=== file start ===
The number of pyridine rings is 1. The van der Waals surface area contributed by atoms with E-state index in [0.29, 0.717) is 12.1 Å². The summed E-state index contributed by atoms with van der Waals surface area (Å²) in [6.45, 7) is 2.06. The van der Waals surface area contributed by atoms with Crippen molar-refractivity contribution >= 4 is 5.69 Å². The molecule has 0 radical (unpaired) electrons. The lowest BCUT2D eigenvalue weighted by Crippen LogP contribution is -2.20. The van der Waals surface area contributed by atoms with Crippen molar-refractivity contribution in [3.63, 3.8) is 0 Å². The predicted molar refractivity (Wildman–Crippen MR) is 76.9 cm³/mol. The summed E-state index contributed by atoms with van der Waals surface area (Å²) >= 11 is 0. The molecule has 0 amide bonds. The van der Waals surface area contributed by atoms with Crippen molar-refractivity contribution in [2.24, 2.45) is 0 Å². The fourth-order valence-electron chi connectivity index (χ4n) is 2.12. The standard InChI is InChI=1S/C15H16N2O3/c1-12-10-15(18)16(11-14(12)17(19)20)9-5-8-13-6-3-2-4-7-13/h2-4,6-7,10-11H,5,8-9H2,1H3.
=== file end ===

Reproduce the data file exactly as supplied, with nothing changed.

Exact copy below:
The number of pyridine rings is 1. The van der Waals surface area contributed by atoms with E-state index in [0.29, 0.717) is 12.1 Å². The summed E-state index contributed by atoms with van der Waals surface area (Å²) in [6.45, 7) is 2.06. The van der Waals surface area contributed by atoms with Crippen molar-refractivity contribution >= 4 is 5.69 Å². The molecule has 0 radical (unpaired) electrons. The lowest BCUT2D eigenvalue weighted by Crippen LogP contribution is -2.20. The van der Waals surface area contributed by atoms with Crippen molar-refractivity contribution in [3.63, 3.8) is 0 Å². The predicted molar refractivity (Wildman–Crippen MR) is 76.9 cm³/mol. The summed E-state index contributed by atoms with van der Waals surface area (Å²) >= 11 is 0. The molecule has 0 amide bonds. The van der Waals surface area contributed by atoms with Crippen molar-refractivity contribution in [2.24, 2.45) is 0 Å². The fourth-order valence-electron chi connectivity index (χ4n) is 2.12. The standard InChI is InChI=1S/C15H16N2O3/c1-12-10-15(18)16(11-14(12)17(19)20)9-5-8-13-6-3-2-4-7-13/h2-4,6-7,10-11H,5,8-9H2,1H3.